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Maxime Vachier-Lagrave Wins 2021 Sinquefield Cup; So Bags Tour
Vachier-Lagrave wins the 2021 Sinquefield Cup with 6/9. Photo: Lennart Ootes/Saint Louis Chess Club.

Maxime Vachier-Lagrave Wins 2021 Sinquefield Cup; So Bags Tour

AlexYermo
| 53 | Chess Event Coverage

GM Maxime Vachier-Lagrave won the Sinquefield Cup for the second time in his career, finishing half a point ahead of the American trio of GMs Fabiano Caruana, Wesley So, and Leinier Dominguez Perez. GM Richard Rapport finished in fifth place with an even score. So emerged as the winner of the overall Grand Chess Tour.

How to watch?
The games of the 2021 Sinquefield cup can be found here as part of our live events platform

Sinquefield Cup | Final Standings

2021 SInquefield cup standings

GM Shakhriyar Mamedyarov and Vachier-Lagrave left the stage early after playing out a theoretical draw in the Grunfeld Defense. No less than 15 copies of these exact moves can be found in databases, and the vast majority of these were played between top players.

Before we unleash our righteous fury,  let us remember how much chess is played these days. You can literally fit the entire career numbers of the greats of the past into a few years of today's demanding schedules. Tournaments follow one another, in person and now online, and there's simply no time to catch one's breath.

Sometimes you play well, sometimes you don't, but there's always another important tournament just around the corner. In this case, it'll be the  FIDE Chess.com Grand Swiss in Riga, Latvia later in the fall. Vachier-Lagrave and Mamedyarov will be among the favorites to win the two coveted spots for the next Candidates Tournament.

Back to our unfinished business in Saint Louis, that draw left a window of opportunity for three players, all of whom needed wins to catch the leader. Two of them happened to play each other. So had White against Dominguez, and the Queen's Gambit Accepted it was. Wesley knows this opening well, and he went for a line recently played against him by World Champion Magnus Carlsen.

2021 Sinquefield Cup
Wesley tied for 2nd-4th place alongside Caruana and Dominguez. Photo: Lennart Ootes.

Dominguez had a rough time in the second half of the tournament. He could have lost to GMs Peter Svidler and Sam Shankland (both with White), but today he had enough in the tank to safely reach the finish line. His pawn sacrifice was good, and soon So traded down into a drawn ending.

It wasn't too difficult for me to choose my game of the day. Even before the first move was played, I selected Rapport-Caruana. I knew Fabiano was going all the way, trying to catch MVL, and Richard is always good for a surprising move or two. The game did not disappoint.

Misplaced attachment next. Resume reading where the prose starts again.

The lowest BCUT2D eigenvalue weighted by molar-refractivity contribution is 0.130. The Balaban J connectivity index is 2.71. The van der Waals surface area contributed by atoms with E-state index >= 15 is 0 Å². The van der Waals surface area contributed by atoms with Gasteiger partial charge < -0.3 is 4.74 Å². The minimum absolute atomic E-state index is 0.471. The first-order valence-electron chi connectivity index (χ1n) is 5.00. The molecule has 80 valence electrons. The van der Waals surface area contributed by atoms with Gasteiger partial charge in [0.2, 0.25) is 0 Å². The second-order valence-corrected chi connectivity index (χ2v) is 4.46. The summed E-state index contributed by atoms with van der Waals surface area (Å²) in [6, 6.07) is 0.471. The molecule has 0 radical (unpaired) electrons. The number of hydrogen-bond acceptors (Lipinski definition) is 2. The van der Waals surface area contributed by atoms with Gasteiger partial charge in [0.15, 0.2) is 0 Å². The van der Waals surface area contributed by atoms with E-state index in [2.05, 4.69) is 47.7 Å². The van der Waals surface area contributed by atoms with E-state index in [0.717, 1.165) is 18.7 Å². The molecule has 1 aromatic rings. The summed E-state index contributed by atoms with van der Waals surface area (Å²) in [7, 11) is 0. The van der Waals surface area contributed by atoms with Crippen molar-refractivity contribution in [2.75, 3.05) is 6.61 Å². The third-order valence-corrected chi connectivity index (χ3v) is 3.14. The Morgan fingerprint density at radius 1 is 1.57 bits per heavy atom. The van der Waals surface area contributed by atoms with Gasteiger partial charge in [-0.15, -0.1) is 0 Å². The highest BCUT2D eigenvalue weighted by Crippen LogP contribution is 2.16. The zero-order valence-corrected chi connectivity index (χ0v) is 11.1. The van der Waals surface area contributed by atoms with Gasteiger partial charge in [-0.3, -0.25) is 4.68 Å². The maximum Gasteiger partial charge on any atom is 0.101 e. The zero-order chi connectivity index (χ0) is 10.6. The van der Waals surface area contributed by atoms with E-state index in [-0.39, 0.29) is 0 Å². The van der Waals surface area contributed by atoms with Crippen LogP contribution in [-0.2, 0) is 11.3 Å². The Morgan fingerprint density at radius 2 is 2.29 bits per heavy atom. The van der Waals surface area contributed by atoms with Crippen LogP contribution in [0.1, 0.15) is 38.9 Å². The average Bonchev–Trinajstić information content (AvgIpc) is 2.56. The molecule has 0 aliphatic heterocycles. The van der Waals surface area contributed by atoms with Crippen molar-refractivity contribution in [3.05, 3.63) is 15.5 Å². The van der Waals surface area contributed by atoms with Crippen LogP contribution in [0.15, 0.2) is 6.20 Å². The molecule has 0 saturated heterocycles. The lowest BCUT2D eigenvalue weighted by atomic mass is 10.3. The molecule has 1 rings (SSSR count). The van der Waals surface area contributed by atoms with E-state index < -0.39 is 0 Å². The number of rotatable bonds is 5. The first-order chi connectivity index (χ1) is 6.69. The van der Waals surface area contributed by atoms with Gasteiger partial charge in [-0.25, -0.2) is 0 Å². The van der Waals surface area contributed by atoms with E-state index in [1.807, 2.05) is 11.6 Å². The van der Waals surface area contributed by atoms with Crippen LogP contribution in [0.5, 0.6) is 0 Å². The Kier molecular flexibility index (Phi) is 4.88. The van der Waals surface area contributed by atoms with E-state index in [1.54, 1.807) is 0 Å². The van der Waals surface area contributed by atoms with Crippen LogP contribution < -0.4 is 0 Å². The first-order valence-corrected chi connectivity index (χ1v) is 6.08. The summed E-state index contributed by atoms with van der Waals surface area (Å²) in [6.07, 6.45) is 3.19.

Chess.com game of the day Yermolinsky

Caruana could do no better than join So and Dominguez in a three-way tie for second place. Our congratulations go to Maxime Vachier-Lagrave for capturing his second Sinquefield Cup. Allez, Maxime!

2021 Sinquefield Cup
Fabiano Caruana tried pressing today but drew his game with Rapport. Photo: Crystal Fuller/Saint Louis Chess Club.

Richard Rapport shouldn't be too disappointed with his 50 percent result. His play has a great mix of entertainment and quality that should make him a permanent fixture in premier tournaments for years to come.

Of the two games that had no impact on the final standings at the top, I can say I was happy with the effort. Shankland versus GM Dariusz Swiercz had a very interesting opening. Dariusz was well prepared and managed to navigate into a safe, if only somewhat worse, position.

I think Swiercz can be proud of how he handled the second half of the tournament. He didn't add to his win column, but three solid draws and only one loss allowed Dariusz to avoid a catastrophic result in his first super tournament. There will be more chances, I hope, and next time he will be ready.

2021 Sinquefield Cup
GM Dariusz Scwiercz can be happy with the second half of the tournament. Photo: Bryan Adams/Saint Louis Chess Club.

Shankland can rue his missing a chance to beat Dominguez yesterday—I missed it too, even after the game ended—but the overall impression of Sam's play was positive. He recovered well from a 0.5/2 start and never backed out of a fight. The uphill trajectory that Shankland's results took in Prague and continued at the World Cup will take him to new heights.

Svidler had a great game going against GM Jeffery Xiong but was too eager to transform his advantage into something tangible. The extra pawn in the endgame proved to be too difficult to convert, but of course, his opponent gets credit for inventively finding counterplay.

I'm mildly disappointed with Xiong's performance in Saint Louis. It seemed he let many chances slip away, against Mamedyarov and So in particular. And there was that bad loss to Vachier-Lagrave, as well. Still, I think the valuable experience Jeffery gained here will go a long way to helping him progress.

Of Peter Svidler, I can say that his much-improved play in the second half may have made him regret that the tournament ended so soon. Peter certainly had that second wind in his sails.

In conclusion, I want to thank the players for giving us fun games to watch, the organizers at Saint Louis Chess Club for making this event possible in these trying times, and the Chess.com brass for giving me this platform to share my thoughts with you. Until next time.

All Games Round 9

The 2021 Sinquefield Cup tournament is the last stop of the 2021 Grand Chess Tour. Games started on August 17 with ten of the best chess players in the world competing for a piece of the $325,000 prize fund.

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